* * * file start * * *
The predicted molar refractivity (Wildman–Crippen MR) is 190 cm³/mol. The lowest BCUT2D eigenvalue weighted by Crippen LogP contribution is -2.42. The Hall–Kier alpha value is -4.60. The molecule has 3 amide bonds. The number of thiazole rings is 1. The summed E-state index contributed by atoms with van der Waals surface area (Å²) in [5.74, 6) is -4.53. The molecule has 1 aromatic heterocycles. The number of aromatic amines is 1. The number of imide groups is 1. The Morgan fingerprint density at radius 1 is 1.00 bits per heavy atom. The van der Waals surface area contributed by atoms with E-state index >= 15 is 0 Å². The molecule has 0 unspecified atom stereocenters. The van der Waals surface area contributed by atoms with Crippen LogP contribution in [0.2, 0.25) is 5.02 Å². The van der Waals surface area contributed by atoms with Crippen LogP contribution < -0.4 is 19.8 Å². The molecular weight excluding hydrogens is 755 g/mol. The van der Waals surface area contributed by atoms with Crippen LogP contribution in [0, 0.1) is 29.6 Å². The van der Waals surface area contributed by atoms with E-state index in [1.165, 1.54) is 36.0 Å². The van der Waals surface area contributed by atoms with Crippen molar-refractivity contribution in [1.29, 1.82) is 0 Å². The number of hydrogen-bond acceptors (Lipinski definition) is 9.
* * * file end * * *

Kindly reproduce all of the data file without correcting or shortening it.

The predicted molar refractivity (Wildman–Crippen MR) is 190 cm³/mol. The lowest BCUT2D eigenvalue weighted by Crippen LogP contribution is -2.42. The Hall–Kier alpha value is -4.60. The molecule has 3 amide bonds. The number of thiazole rings is 1. The summed E-state index contributed by atoms with van der Waals surface area (Å²) in [5.74, 6) is -4.53. The molecule has 1 aromatic heterocycles. The number of aromatic amines is 1. The number of imide groups is 1. The Morgan fingerprint density at radius 1 is 1.00 bits per heavy atom. The van der Waals surface area contributed by atoms with E-state index >= 15 is 0 Å². The molecule has 0 unspecified atom stereocenters. The van der Waals surface area contributed by atoms with Crippen LogP contribution in [0.2, 0.25) is 5.02 Å². The van der Waals surface area contributed by atoms with Crippen LogP contribution < -0.4 is 19.8 Å². The molecular weight excluding hydrogens is 755 g/mol. The van der Waals surface area contributed by atoms with Crippen LogP contribution in [0, 0.1) is 29.6 Å². The van der Waals surface area contributed by atoms with E-state index in [1.165, 1.54) is 36.0 Å². The van der Waals surface area contributed by atoms with Crippen molar-refractivity contribution in [1.29, 1.82) is 0 Å². The number of hydrogen-bond acceptors (Lipinski definition) is 9.